Re: the references I posted: they were cited accurately to enable you (and any other reader) to view them for yourselves; this is standard practice in any historical thesis or article subject to publication. If you are unable to accept my handling of the references concerned, and are unwilling to wait for Glider or Mike Williams to go to Kew, take digital photos and post them on this forum, then I suggest you use the facility available on the PRO website to order photocopies of the relevant documents yourself.

    My thesis, if this requires further clarification after my original posting on this forum, is that 100-octane fuel was supplied from a diversity of sources within and outside the US (in contrast to the received wisdom), but also was in widespread use during the Battle of Britain, as a mass of incontravertable primary source evidence demonstrates (in conformity with the received wisdom). Yes, you have quoted one decision mentioned in my article about the planned use of 100-octane fuel in selected squadrons in 1939. However you then ignore the text and references which then indicate that this decision was overtaken by others. Highlighting that first decision without exploring the subsequent changes to it is either mistaken or dishonest. If you cite my work again, I would ask you to make it clear that I have explictly and publically disagreed with your revisionist appreciaton of the use of 100-octane in Fighter Command during the Battle of Britain.

    >As for the 10th August meeting, it does note that they intended to use 100 octane fuel for all operational aircraft of all Commands; from the actual rate of fuel consumption by type of fuel, it is also clear that this remained a plan and did not materialize.

    I suggest you substantiate this assertion with some convincing original source material. Then you can start instructing me on the requirements for evaluating historical evidence to support a hypothesis. Now for the conclusions from this Australian paper which you reproduce:

    The subsequent escalation in air activity and demands placed upon Fighter Command over the next two months put great strain on both the 100 octane fuel stockpiles and aircraft modified to use the fuel. Against the backdrop of total war the RAF found that it's reserves of 100 octane fuel was well below the level considered necessary for widespread use, for any sustained length of time.

    And yet the decisions for Fighter Command and then all operational units to use the fuel are recorded in May and August 1940, as are the levels of reserve involved, and the levels of anticipated importation which made it clear that the war reserve figure would be reached in 1941 despite beginning the operational use of the fuel. Please don't bother to quote this text again without some original source material to support the assertions in it, as it is clearly and convincingly contradicted by the original sources from the relevant bodies in the Air Ministry and Committe of Imperial Defence which have already been cited.

    What concerns me is the selective use of evidence in this thread. To echo Glider's comments to another participant, this is not a debate or discussion, merely a futile exercise in which some posters go to substantive efforts to produce primary source material to refute a belief held by another poster which remains impervious to such evidence. On the basis of the evidence posted so far, there is no illusiary 'middle ground' here between two competing but legitimate opininions. Your view is mistaken. If you disagree with that, then start dealing with the evidence that contradicts your opinion and start assembling some credible evidence which supports that opinion.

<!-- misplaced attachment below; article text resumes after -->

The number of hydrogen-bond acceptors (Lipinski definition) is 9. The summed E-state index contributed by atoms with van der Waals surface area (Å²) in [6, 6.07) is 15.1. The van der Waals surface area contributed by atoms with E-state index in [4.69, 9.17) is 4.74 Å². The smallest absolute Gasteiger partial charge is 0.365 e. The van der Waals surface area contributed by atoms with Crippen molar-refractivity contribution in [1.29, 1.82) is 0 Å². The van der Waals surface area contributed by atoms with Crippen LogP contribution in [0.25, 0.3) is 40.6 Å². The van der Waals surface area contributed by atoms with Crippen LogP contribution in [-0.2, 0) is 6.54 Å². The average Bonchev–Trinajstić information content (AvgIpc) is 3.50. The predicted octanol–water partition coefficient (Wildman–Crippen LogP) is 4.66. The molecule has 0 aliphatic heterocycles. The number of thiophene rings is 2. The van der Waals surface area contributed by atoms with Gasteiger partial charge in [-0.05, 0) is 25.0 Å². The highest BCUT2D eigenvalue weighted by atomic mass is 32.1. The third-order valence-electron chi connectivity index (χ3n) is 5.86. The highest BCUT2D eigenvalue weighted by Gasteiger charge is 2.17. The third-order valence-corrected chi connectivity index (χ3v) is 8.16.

10. #55
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    Mike, thank you for the kind words, but even more for the evidence on the operational use of the fuel you have posted here (thanks also to Glider in that respect). I must admit, my intentions in my article were simply to challenge the perceived impact of 100-octane in the BoB and also the attribution of national origin to the fuel used, rather than demonstrate that it was used at all, which still appears to a rather exceptional interpretation. I did check some station ORB's in 11 Group for evidence of 100-octane supplies, which was patchy, e.g. Hornchurch clearly had it, as indicated from other sources (including rail deliveries of SO (NY) contracts in 1937-9, but it wasn't mentioned in the April-May 1940 ORB (note for Kurfurst before he jumps on it - other stations did record it). The 611 Sqn ORB is particularly useful in that respect, so thanks for that.

  11. #56
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    Interesting discussion everyone.
    Can anyone supply the different max speeds for the Hurricane & Spitfire.
    1939/40 - standard propeller
    1940 - new constant speed propeller
    1940 - with also 100 octane fuel.

    However, to add to the on going discussion, I'll add a couple of quotes:
    From Wilfred Freeman's biography p.94/95 -
    "The RAF had been using 87 octane for some years, but a change to the higher grade would permit safe use of higher supercharger pressures (boost), and extract the maximum value from the new engines and variable pitch propellers. the production capacity of German refineries was estimated to be roughly 970,000tpa of 100 octane by 1938, and it was clear that to remain competitive, the RAF would have to start using 100 octane fuel for operational aircraft as soon as possible.
    Free world production of 100 octane fuel at this point was roughly 1,000,000 tpa, of which Britain contributed only 125,000, and Freeman urged the Government to establish capacity to meet potential deficiencies as a matter of the utmost importance, recommending the erection of three huge new hydrogenation plants one in britain fro 200,000 and two in Trinidad, one for 200,000 and one for 300,000 tpaat a total cost of £9m."